Hey whisk(e)y lovers guess what? Ireland is back and better than ever. Once the world’s most accomplished producer of premium whiskey, Ireland met a stark decline throughout the course of the 19th century. From the ashes of the Irish single pot still emerged a new beacon of hope, single malt Scotch whisky. For years Scotland has held the crown as the king of the premium whisky industry. Today, however, we are witnessing a total emergence of “new” single malts from Japan to Taiwan to India. . /react-text
react-text: 71 But what about Ireland? Fortunately for the OG of fine whisk(e)y, a new generation of artisans are determined to revive the heritage of traditional Irish craft distilling. Leading the charge is a new distillery from the small town of Wicklow known as “Glendalough” (Glenda-LOCK).
The Glendalough distillery was established by 5 friends on a mission to return Irish whiskey to its roots. They began by distilling poitin, an ancient, visceral spirit claimed to be the world’s first distillled drink. With mild success under their belt, Glendalough quickly moved on to distilling, aging, and bottling whiskey. Today, their lineup includes two single grain whiskeys, a 7 year old single malt, a 13 year old single malt, three poitins, and a wild botanical gin.
The 13 year old single malt (pictured above) is undoubtedly the flagship of the Glendalough brand. It won the award for Best Irish Whiskey at the 2015 San Francisco World Spirits Competition (the big one) and it happens to be my personal favorite expression in their lineup. It is made from 100% malted barley, distilled in traditional Irish copper pot stills and matured for a full 13 years in American oak ex-Bourbon casks. It is naturally colored, unchillfiltered and bottled at a respectable 46% ABV. On paper it sounds good but how good is it really? Let’s get to it…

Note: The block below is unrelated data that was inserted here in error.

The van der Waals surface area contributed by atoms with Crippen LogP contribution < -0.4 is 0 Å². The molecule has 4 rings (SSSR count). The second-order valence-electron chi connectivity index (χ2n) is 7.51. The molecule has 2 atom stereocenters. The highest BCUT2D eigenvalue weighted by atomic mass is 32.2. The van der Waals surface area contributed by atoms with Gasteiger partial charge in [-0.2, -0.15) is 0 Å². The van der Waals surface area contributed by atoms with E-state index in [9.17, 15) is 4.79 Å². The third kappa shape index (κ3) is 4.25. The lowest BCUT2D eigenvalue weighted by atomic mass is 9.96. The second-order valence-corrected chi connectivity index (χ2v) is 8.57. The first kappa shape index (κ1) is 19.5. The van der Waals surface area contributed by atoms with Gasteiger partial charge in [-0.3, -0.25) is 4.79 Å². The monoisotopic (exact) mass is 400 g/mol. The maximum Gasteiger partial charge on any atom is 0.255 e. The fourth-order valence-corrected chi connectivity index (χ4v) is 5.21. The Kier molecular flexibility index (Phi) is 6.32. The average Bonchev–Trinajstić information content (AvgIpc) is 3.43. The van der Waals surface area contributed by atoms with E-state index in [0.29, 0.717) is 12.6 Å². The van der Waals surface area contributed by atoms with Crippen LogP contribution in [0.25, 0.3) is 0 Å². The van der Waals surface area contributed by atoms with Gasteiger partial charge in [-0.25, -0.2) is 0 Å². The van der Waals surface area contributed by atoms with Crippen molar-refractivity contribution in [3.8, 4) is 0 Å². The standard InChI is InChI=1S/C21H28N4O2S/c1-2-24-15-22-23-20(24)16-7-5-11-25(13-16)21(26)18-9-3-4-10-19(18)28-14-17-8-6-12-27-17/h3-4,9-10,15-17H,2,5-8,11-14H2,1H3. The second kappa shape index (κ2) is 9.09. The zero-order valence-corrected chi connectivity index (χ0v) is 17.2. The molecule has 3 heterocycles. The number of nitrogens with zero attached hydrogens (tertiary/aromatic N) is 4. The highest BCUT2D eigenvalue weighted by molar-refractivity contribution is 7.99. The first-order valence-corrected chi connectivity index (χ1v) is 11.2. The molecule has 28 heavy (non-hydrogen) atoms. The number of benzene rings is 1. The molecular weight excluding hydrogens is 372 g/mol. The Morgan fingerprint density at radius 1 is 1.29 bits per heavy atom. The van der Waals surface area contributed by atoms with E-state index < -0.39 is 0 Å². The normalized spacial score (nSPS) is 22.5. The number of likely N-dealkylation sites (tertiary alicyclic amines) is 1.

On the nose, ok wow very decadent. A light, subtly complex aroma of thick vanilla, bright oak and a hint overly ripe banana. There is a strong hint of spiced ginger bread, some honey and a touch of burnt orange peel. A beautiful note of carmelized sugar and a full batch of freshly baked goods. Very assertive, relatively straightforward but intriguingly seductive in its unveiling of one aroma after the next.
On the palate, it starts off very smooth with a delicate delivery of warm oak, some toasted caramel and a mild cinnamon spice. The natural oils of the American oak casks coat the mouth with a lush, creamy texture delivering layers upon layers of rich bourbon flavors. Beautiful really. Just when the flavor starts fading away, BAM! A punchy resurgence of cracked pepper, clove and fresh pine needles. For those of you who like whiskey, I mean REALLY like whiskey, you know that texture is an important factor in the tasting experience. The viscosity here is perfect for what it is. It’s rich and oily without being overly meaty. The finish is quite long but for a whiskey as good as this, any ending is a sad one.
So in conclusion, this is one of the good ones. Perfect for the upcoming fall season. At $90 USD it’s not cheap but I think most would agree that the price is fair for what you get. The Glendalough 7 year old, in my opinion, has more of a “true Irish” character. A bit more brash around the edges while still maintaining an excellent balance. Come to think of it, this 13 year old is somewhat reminiscent of a Highland single malt Scotch whisky. So I would say this, if you like Irish whiskey, you’ll like this one. If you want to try Irish whiskey, this is arguably as approachable as it gets. If you “only drink single malt Scotch”, here is your gateway to a broader world. As they say in Ireland, sláinte!